A day after the trust vote, the parties in the new grouping met in New Delhi and announced the launch of a mass campaign against the UPA government highlighting issues such as price rise and inflation, the anti-national nature of the India-U.S. nuclear deal and the negative fallout of the neoliberal economic policies.
According to Parliamentary Affairs Minister Vayalar Ravi, the UPA leadership was indeed rattled by the failure to rope in parties such as the RLD, the JD(S) and the TRS, but it breathed a sigh of relief when the Jharkhand Mukti Morcha (JMM), with its five members, took a firm position supporting the Manmohan Singh government.
By all indications, the operation to bring around the JMM involved some outrageous bargaining, which was qualitatively not much different from the exercises to win over Opposition MPs with individual allurements. The JMM is officially a constituent of the UPA in Jharkhand, but in the run-up to the trust vote its leadership negotiated simultaneously with the NDA and the UPA.
Both sides made big offers to JMM supremo Shibu Soren. While the NDA was ready to make him the Chief Minister of Jharkhand by engineering the collapse of the Madhu Koda-led government, the UPA had to give a firm commitment that it would induct Soren into the Union Cabinet at the earliest.
Soren was Coal Minister in the UPA government but was compelled to resign in November 2006 following his conviction in a murder case. The Jharkhand leader was acquitted in August 2007 but the UPA leadership apparently would not take him back into the Ministry on moral grounds. The Congress and UPA leadership had to abdicate that high moral position in order to rustle up the JMM votes for the July 22 trial of strength.
PTI/COURTESY LOK SABHA TV
BJP members show wads of money in the Lok Sabha on July 22 during the special session called to test the majority of the Manmohan Singh government. They alleged that the money was the first instalment of a bribe given to three members to get them to abstain during the confidence vote.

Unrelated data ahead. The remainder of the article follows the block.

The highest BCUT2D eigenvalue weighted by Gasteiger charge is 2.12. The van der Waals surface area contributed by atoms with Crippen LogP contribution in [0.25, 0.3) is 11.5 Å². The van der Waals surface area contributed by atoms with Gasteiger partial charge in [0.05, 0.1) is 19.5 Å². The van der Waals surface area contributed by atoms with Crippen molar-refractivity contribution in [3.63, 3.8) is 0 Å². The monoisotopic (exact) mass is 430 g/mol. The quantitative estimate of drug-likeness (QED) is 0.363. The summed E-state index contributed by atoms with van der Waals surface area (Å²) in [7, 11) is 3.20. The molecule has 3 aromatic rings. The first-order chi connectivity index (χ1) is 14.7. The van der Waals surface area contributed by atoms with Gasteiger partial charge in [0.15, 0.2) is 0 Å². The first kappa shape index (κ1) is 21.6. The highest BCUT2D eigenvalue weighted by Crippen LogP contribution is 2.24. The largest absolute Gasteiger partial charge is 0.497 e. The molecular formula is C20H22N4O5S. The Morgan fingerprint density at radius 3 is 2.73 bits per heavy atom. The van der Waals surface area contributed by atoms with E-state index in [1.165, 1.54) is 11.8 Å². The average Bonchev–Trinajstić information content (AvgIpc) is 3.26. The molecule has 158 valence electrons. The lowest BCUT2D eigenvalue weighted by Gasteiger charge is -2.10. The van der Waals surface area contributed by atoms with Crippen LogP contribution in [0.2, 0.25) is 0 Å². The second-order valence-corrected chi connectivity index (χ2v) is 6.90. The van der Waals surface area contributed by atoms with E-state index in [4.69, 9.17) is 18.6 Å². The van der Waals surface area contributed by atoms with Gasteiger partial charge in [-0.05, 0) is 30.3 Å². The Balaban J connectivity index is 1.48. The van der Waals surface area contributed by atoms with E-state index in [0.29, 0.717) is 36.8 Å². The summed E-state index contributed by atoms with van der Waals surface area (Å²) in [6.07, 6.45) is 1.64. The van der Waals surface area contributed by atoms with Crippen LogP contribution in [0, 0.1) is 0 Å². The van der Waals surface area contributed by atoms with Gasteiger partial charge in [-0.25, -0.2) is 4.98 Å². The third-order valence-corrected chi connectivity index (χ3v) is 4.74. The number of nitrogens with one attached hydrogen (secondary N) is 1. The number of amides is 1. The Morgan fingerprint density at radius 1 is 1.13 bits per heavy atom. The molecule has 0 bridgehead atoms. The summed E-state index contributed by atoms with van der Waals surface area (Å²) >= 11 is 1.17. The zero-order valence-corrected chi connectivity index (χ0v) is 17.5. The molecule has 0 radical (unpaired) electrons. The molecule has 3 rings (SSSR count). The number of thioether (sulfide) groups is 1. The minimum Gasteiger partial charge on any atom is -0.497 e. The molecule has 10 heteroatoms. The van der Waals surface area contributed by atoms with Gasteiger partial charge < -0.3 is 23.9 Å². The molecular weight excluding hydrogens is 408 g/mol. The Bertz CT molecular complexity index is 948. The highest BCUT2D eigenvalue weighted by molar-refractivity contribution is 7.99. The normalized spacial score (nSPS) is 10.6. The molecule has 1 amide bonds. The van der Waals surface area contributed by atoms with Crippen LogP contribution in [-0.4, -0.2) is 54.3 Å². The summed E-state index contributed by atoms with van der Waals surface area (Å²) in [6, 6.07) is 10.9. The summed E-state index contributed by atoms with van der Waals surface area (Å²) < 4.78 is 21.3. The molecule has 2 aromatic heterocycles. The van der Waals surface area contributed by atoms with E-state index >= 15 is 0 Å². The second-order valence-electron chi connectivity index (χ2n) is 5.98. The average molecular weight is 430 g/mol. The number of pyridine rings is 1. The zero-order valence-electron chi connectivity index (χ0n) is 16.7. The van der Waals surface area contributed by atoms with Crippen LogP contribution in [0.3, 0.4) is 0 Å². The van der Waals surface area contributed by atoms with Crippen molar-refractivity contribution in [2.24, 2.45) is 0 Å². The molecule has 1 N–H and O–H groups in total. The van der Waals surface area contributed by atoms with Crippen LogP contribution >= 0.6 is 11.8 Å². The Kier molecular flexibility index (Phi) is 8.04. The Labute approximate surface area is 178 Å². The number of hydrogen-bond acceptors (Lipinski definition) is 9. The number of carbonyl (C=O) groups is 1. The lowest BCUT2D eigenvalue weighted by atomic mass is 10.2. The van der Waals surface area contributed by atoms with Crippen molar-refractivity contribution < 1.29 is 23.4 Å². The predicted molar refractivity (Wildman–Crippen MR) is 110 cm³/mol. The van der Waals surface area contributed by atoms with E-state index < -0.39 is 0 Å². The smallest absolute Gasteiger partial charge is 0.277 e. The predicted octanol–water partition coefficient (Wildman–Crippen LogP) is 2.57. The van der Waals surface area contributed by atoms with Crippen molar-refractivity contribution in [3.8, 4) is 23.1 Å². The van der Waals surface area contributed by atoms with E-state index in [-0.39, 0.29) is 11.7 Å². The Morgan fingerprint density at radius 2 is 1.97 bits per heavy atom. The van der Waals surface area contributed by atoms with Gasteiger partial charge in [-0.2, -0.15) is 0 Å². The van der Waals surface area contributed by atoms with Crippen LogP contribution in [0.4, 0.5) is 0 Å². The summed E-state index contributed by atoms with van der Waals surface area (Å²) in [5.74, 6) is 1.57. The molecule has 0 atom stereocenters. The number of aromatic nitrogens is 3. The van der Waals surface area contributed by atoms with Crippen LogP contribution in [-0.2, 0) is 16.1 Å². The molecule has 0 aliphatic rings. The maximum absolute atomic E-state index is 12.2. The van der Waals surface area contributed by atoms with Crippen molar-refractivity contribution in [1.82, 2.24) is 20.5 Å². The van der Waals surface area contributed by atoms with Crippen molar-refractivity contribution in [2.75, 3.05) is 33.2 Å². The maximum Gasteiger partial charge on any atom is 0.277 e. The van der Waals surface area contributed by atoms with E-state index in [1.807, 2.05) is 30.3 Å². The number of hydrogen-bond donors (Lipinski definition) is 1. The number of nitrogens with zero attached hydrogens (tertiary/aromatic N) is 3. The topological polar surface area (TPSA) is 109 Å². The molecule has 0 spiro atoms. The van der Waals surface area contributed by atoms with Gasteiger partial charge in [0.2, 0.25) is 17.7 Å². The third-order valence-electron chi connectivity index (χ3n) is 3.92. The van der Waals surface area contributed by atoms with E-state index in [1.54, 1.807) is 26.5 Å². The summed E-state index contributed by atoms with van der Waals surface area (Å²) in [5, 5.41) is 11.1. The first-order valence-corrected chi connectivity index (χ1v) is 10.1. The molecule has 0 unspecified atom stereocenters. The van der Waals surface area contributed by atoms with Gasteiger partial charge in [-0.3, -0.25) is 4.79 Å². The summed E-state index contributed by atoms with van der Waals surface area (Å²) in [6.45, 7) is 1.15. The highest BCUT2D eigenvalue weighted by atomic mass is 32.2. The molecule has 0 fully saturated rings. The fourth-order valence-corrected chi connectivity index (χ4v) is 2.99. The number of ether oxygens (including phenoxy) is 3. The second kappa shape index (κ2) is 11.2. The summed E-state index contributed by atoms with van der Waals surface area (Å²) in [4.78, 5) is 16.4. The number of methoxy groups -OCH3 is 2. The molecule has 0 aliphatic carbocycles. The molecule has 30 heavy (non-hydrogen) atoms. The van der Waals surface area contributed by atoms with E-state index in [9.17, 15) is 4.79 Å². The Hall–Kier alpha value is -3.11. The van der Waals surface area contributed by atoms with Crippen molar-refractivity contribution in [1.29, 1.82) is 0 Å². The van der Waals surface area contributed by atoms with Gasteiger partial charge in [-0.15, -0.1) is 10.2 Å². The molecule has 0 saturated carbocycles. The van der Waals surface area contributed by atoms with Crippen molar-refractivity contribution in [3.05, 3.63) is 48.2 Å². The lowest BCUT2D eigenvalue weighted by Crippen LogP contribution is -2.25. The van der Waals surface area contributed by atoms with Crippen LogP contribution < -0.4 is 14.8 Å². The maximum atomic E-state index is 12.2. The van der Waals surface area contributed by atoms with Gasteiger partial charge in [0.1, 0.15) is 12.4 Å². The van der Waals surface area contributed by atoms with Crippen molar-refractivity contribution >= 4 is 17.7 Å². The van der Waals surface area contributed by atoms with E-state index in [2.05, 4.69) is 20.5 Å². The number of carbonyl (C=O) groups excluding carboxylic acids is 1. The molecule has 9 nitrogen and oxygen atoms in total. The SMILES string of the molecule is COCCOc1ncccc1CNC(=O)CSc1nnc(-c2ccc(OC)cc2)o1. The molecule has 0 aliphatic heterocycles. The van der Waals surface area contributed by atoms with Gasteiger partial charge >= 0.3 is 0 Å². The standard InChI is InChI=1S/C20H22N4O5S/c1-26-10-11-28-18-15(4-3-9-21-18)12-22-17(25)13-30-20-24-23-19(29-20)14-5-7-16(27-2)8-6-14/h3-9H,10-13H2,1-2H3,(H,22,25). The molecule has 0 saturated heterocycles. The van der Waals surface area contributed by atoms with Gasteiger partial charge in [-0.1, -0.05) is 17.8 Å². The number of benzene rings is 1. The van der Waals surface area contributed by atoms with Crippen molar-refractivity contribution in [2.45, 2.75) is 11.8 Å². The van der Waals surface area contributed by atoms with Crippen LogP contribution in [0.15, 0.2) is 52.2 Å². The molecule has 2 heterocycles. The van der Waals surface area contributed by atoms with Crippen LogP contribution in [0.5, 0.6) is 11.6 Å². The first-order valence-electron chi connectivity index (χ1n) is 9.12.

Another political calculation that went awry in the run-up to the trust vote was the one that visualised the isolation of the Left parties following their withdrawal of support to the government. Large sections of the Congress and its partners in the UPA and a number of political pundits and media analysts had held this view. The premise once again was that the RLD, the TRS and the JD(S) were natural allies of the Congress. This supposition took a beating when the Left regrouped successfully in the company of parties that included the BSP, the TDP, the RLD, the TRS and the JD(S).
However, the stand-off that the Communist Party of India (Marxist) had with Lok Sabha Speaker Somnath Chatterjee over his resignation became a cause for embarrassment for the Left in general and the CPI(M) in particular. Somnath Chatterjee, defying directions of the CPI(M) leadership, held on to the Speaker’s post and even presided over the vote of confidence discussions. At the end of it all, the CPI(M) ended up expelling Chatterjee from the party while the Speaker continued in his constitutional position.
Already, there are suggestions within the Left that its association with the BSP could prove to be a much more cohesive alliance ideologically and politically than the one it had with the S.P. earlier. This assumption has its roots in the fact that the BSP’s core base is drawn from some of the most oppressed communities of the country. “This should help us develop a better working relationship with the BSP since the Left’s commitment to empowering the oppressed sections is unquestionable, although we have not been able to carry forward this struggle successfully in many North Indian States,” said a senior Left leader to Frontline.
While this optimism can be justified theoretically, it remains to be seen how the equation develops when the corruption cases against Mayawati come up for consideration in the courts and in public debates.